This piece is part of an ongoing Motherboard series on Facebook's content moderation strategies. You can read the rest of the coverage here.
From Alex Jones to Russian troll factories to Iranian influence operations, Facebook is increasingly facing pressure to deal with its disinformation problem. But Facebook has internally fallen for ‘fake news’ itself. In a Facebook document obtained by Motherboard, the company falsely attributes an image to the recent Myanmar genocide, when it actually dates from an earthquake in another country years earlier.
The mistake, made in a document used to train some of Facebook’s content moderators and which appears to originate from a years-old piece of fake news, is particularly ironic, given that Facebook recently said it was going to remove misinformation on its platform that could lead to violence.
The image shows dozens of Buddhist monks, some wearing face masks and hair nets, surrounded by piles of dead, barely clothed bodies.
“The Body of Muslims slaughted [sic] By Buddhist,” a caption reads. Facebook’s own slide, which is discussing content that may contain nudity or is disturbing, adds “This is a newsworthy exception for the victims of violence in Burma [Myanmar].” (Facebook sometimes allows images that would otherwise be flagged as sensitive or removed if they serve a broader public interest.)
In reality, the photo was taken by Getty Images photographer Guang Nu during the aftermath of the 2010 earthquake in Jeiegu, China, Motherboard found through a reverse image search.
“The complexities (by its own design) of Facebook’s content moderation solution mean that the introduction of errors can happen at many points in the production chain,” Sarah T. Roberts, an assistant professor at UCLA who studies commercial content moderation, told Motherboard in an email.
Jillian York, director for international freedom of expression at the Electronic Frontier Foundation, wrote in an email “it could be an innocent mistake, it could also be serious bias. It definitely demands more transparency,” referring to potential biases from people making the training manuals.
Numerous blogs and social media pages have shared the image claiming it shows the massacre of Muslims in Myanmar over the years. A 2012 article from Indian publication The Hindu explained that the photo went viral as 'proof' of Muslim persecution (the Hindu traced its correct origins to the earthquake.) The Hindu explained that various local news organizations had incorrectly picked it up in this context at the time. Motherboard confirmed with internet archives that a Pakistani news organization did host the image in the context of violence against Muslims in Myanmar. From here, the misleading use of the image spread throughout other publications, and led to emails and text messages calling for vengeance, The Hindu wrote.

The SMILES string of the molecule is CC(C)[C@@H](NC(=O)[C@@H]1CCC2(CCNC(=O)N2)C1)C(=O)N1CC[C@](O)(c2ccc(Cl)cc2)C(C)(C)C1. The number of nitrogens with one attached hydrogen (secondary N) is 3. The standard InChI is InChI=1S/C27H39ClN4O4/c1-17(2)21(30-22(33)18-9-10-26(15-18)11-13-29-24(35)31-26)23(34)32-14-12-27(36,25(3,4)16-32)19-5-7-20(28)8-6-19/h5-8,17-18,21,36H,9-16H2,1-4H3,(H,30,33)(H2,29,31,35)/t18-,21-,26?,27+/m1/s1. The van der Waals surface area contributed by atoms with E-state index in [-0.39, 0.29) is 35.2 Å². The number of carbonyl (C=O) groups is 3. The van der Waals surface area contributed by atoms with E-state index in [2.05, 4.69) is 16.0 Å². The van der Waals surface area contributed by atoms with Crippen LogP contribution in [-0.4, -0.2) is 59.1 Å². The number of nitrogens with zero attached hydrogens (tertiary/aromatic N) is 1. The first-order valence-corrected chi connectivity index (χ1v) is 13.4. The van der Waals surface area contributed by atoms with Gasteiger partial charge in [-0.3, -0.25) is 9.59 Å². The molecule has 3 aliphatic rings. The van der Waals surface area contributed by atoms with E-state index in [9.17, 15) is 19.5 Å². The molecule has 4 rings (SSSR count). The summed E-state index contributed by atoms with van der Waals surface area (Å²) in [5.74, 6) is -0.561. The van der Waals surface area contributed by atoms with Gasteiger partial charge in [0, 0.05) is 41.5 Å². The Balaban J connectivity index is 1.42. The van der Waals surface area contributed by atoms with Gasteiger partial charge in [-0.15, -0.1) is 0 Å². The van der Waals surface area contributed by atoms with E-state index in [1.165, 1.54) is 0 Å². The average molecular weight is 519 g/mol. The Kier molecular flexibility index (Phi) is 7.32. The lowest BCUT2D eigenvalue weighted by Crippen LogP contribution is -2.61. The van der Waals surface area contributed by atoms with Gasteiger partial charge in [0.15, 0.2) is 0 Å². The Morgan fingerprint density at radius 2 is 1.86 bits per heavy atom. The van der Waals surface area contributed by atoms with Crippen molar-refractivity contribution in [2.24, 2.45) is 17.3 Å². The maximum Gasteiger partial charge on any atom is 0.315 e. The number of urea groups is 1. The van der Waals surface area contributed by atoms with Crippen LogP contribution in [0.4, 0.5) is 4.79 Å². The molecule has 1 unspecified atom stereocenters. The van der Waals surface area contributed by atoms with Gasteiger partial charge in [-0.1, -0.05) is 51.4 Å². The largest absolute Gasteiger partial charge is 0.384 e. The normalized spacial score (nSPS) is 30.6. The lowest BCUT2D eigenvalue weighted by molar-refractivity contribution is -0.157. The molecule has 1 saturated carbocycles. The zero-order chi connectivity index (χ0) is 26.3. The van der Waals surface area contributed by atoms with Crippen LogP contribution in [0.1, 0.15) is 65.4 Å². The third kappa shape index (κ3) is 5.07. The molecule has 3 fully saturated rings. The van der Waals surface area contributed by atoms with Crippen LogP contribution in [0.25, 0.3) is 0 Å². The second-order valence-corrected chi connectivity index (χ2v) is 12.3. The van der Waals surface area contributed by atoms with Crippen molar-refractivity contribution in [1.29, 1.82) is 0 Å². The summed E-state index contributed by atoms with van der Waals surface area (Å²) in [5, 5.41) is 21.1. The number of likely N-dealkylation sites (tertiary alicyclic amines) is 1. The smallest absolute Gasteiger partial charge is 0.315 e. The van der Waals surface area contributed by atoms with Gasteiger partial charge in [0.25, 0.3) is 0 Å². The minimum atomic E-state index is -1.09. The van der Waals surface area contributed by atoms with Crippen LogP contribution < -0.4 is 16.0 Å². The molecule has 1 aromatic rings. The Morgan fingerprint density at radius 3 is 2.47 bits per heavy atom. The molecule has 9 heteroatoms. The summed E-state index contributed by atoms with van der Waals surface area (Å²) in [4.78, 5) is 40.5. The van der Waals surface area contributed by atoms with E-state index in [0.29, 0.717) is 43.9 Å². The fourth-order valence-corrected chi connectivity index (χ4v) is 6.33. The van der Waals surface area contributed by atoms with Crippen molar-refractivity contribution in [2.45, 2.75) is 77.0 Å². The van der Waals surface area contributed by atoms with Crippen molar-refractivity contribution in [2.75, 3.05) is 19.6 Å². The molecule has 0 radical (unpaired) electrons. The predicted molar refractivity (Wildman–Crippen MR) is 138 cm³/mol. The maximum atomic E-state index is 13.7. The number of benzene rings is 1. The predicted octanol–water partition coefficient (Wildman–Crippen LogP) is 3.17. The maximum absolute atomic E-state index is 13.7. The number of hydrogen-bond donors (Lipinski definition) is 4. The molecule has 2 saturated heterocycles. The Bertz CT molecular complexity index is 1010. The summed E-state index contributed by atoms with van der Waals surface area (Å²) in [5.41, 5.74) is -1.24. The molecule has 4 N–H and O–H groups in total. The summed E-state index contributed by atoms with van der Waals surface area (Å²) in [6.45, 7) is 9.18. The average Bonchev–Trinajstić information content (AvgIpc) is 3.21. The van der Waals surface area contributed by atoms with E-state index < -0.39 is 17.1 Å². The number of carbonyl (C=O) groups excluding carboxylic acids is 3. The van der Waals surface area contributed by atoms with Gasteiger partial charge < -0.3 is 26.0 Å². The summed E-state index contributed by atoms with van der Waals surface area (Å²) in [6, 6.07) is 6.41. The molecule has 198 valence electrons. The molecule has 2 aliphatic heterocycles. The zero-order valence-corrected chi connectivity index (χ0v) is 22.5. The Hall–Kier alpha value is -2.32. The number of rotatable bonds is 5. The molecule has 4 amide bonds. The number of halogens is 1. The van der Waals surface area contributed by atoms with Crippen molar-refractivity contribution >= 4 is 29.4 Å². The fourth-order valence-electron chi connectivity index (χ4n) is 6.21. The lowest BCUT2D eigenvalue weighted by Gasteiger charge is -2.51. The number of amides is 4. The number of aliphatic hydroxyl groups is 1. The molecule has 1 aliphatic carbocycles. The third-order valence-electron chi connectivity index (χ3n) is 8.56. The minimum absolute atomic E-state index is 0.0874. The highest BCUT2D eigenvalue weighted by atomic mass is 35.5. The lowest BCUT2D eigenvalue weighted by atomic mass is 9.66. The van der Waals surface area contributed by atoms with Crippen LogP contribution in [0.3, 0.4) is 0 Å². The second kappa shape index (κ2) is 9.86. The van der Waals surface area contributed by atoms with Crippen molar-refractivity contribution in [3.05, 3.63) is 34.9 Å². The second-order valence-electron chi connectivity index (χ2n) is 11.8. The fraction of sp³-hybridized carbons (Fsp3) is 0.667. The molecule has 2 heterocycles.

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To be clear, this particular mistake or piece of misinformation does not undermine the very stark reality of the Myanmar military murdering thousands of Rohingya Muslims in the country, and displacing hundreds of thousands more from their homes. On Monday, Myanmar jailed two Reuters journalists for seven years; the pair had worked on a groundbreaking piece documenting the military’s role in a massacre. Facebook has been criticised for not acting quickly enough in stamping out hate speech on its platform in Myanmar, which arguably contributed to violence in the country.
But the earthquake image does still highlight the pervasiveness of fake news, and how it can even penetrate companies that are currently trying to deal with the issue themselves. Last month Motherboard published an extensive investigation into Facebook's content moderation strategies, relying on leaked documents and nearly two dozens interviews, which found that the company's approaches are sophisticated but have significant holes. Many of these issues stem from Facebook's gargantuan scale.
A Facebook spokesperson told Motherboard in a statement that “the image depicting victims of an earthquake that struck China several years ago was used incorrectly to train our reviewers on how to label content containing nudity. We are no longer using the slide and thank Vice for bringing it to our attention.”